Hanoi- and the kindness of strangers

OLYMPUS DIGITAL CAMERA

After our short time in Ho Chi Minh City we flew to Hanoi. Hanoi is cooler than Saigon but about a thousand times more humid. It is an incredibly green city with lots of parks and tree lined streets.

OLYMPUS DIGITAL CAMERA

There is a very strong French influence in the architecture (for example, the opera house).

OLYMPUS DIGITAL CAMERA

Near the old quarter, where we spent most of our time, was a huge lake- Hoan Kiem or “lake of the returned sword”.

Lake of the returned sword

Lake of the returned sword

Near Lake of the Returned Sword

Near Lake of the Returned Sword

We spent the first few days wandering around enjoying the vibrant city. One thing that we have really enjoyed about Vietnam is the interaction between locals and foreigners. In Cambodia we very much felt that there was an area for tourists and an area for locals and the two never really met.

OLYMPUS DIGITAL CAMERA

We have found that not to be the case here. There is a street in the old quarter that comes alive with tourists, locals and vendors every night. In the evenings, small tables and chairs are set up all along the street (and I do mean small- my knees are almost up to my ears when I sit in them. Poor Nick looks like Buddy the Elf sitting in his desk at school) and all facing towards the street. There are kegs of fresh beer (the worlds cheapest at $0.23 a cup) set up and plenty of peanuts, rice cakes and other snacks to go along with it. Some places serve food, but it seems like the majority of the food orders get called in and delivered from somewhere else. We ordered food from the guy manning the keg at our section of the street and a few minutes later a lady walks up from down the street with our dinner. We opted to stay away from the fried dog on the menu and opted for dumplings instead. Although, they were simply “meat” dumplings so we may have gotten dog anyway.

It's madness!!

It’s madness!!

The whole area absolutely comes alive and the street gets incredibly crowded with tourists and locals alike out enjoying the evening. And of course, street vendors. My favorite ones are the ones selling food. We see people carrying baskets of food and grills. When someone orders, they just plop down on the sidewalk or street (where ever there is space) and light their tiny grills and cook whatever has been ordered. It is so fascinating!

ladies-cooking-in-hanoi

We have met some very kind, absolutely amazing people on this trip, definitely more good than rotten. Hanoi seems to be no exception, in fact, we may have met the kindest person yet here in Hanoi. One day we went for a walk along the river, it was a beautiful walk and a very nice day so we wandered for a long time. We realized we were fairly close to the opera house so we headed in that direction and marveled at that for a while. We turned around to go get lunch and head back to our guesthouse to cool off when the unthinkable happened- my flip flop broke! The flip flops that I have walked many miles in and worn everyday since I purchased them for all of three dollars on in Thailand only lasted 2 months, unbelievable! The really horrible thing is that we had walked past a street dedicated solely to shoe sales- flip flops, athletic shoes, dress shoes, everything. I had looked down, saw my flip flops were going to go soon and decided, meh, I will buy some later. So here we are, a long ways from our guesthouse (and the street of shoes) and I am down to one shoe. I tried to hobble along in it, but then I had to give up and go barefoot on the streets, carrying what was left of my shoes.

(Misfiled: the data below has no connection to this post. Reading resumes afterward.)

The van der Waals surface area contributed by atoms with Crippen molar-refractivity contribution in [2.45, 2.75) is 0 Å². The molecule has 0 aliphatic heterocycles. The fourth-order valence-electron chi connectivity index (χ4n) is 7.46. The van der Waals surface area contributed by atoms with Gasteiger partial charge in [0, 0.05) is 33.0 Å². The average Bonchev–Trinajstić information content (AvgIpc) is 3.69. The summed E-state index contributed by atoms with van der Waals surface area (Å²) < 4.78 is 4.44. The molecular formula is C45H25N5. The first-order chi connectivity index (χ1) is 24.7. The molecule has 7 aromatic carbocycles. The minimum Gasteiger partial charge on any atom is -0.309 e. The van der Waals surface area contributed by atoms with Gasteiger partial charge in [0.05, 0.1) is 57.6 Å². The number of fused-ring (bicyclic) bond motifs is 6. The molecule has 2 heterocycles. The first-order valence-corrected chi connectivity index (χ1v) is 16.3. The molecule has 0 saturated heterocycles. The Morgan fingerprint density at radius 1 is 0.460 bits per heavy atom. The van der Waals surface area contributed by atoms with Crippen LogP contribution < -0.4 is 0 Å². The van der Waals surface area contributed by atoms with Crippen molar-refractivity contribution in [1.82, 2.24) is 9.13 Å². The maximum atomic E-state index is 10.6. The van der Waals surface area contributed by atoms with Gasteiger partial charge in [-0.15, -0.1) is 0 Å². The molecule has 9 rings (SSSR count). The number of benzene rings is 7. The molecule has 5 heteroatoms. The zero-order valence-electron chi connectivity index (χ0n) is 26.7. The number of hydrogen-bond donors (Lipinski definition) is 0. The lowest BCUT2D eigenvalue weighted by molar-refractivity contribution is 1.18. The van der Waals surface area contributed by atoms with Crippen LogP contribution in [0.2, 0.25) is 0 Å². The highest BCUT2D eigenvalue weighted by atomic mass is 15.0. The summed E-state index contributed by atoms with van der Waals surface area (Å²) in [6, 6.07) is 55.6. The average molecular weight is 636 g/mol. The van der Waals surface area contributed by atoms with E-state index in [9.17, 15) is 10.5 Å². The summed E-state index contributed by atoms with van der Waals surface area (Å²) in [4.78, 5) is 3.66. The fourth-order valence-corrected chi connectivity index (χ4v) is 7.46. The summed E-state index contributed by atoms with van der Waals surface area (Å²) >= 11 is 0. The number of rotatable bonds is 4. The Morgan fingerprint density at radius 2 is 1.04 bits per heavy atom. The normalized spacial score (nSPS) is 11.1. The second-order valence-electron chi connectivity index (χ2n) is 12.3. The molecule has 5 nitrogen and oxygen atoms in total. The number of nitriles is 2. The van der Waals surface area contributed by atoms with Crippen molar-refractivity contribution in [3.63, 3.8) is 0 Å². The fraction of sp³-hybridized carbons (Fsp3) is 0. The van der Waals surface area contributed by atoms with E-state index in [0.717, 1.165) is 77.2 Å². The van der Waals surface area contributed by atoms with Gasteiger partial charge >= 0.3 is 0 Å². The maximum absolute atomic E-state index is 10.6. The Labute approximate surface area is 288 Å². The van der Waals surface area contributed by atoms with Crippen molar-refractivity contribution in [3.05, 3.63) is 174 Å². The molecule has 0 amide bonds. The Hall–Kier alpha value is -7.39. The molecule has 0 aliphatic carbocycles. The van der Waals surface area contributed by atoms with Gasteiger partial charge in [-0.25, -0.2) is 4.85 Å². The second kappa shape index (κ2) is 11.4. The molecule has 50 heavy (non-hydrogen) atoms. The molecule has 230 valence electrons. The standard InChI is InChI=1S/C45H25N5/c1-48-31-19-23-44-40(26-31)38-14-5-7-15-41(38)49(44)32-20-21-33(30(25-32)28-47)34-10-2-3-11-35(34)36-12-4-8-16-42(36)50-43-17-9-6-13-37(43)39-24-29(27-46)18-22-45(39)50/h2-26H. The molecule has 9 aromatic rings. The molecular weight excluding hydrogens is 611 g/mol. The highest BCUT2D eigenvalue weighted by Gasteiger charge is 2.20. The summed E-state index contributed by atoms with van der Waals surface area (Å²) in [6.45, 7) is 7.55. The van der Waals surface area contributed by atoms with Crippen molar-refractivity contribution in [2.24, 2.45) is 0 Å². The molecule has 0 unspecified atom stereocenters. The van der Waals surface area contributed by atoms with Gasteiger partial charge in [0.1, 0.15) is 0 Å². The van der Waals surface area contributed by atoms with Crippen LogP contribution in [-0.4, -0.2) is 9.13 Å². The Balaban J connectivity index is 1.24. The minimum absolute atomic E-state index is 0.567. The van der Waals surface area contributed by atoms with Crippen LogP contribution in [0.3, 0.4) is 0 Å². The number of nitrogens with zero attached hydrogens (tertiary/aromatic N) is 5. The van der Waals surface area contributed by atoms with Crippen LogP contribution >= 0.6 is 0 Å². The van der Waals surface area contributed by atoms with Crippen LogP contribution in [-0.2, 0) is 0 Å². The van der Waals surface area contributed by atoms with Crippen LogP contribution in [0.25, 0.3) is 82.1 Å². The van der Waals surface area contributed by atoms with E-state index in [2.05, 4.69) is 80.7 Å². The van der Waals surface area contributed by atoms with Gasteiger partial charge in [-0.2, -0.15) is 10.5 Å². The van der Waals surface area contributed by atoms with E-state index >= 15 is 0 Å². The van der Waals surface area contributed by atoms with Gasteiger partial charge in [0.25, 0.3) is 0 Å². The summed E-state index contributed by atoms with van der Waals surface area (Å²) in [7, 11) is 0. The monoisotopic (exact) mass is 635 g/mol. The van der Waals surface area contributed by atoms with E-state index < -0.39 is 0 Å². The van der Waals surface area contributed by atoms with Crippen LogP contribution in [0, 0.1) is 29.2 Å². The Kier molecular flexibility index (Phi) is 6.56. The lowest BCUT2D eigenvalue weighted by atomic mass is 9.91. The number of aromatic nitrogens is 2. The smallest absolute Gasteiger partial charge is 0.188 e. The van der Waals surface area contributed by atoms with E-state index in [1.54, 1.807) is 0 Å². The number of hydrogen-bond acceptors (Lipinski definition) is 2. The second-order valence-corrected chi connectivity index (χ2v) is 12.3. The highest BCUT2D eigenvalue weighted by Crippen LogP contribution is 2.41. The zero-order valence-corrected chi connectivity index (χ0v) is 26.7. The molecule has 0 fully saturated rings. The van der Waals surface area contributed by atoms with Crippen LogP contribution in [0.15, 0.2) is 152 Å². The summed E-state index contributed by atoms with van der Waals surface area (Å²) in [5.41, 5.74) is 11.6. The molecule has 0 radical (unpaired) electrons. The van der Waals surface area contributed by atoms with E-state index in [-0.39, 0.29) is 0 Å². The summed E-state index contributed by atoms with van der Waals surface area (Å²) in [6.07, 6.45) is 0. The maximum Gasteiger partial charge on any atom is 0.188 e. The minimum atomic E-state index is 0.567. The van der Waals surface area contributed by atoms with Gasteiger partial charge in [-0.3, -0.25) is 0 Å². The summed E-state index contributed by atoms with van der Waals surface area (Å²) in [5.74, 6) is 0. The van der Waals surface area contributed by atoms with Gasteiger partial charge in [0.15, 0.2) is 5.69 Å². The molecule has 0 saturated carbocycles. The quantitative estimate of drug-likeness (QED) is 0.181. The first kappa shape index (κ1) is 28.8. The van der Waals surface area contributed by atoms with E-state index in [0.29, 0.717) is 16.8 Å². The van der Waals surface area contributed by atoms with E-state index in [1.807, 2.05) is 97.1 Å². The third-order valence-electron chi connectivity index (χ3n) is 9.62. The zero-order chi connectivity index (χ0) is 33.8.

OLYMPUS DIGITAL CAMERA

We were walking back towards the shoe street when a voice behind us said “excuse me, do you speak English?” we turned around and said yes to the lady pushing a baby carriage who had approached us. She then continued “I saw that you were having some trouble with your shoes. My car is just down the street. If you want, you can have my shoes.”

A complete stranger offered to give me her shoes!

I thanked her profusely, but instead of taking her flip flops, I had her point us in the direction of a shoe store (which seem to be everywhere until you need one!). It was so shocking, so nice and just completely out of the blue!!

We found a shoes store and despite the fact that I had zero bargaining power (clearly, I needed the shoes) I still managed to do my best bargaining to date- I knocked the sales lady down from 150,000 dong to 100,000 dong. I am sure someone else could have done better, but considering that I had my broken shoes in my hand and was barefoot, I thought it wasn’t half bad!

 

{ 0 comments… add one }

Leave a Comment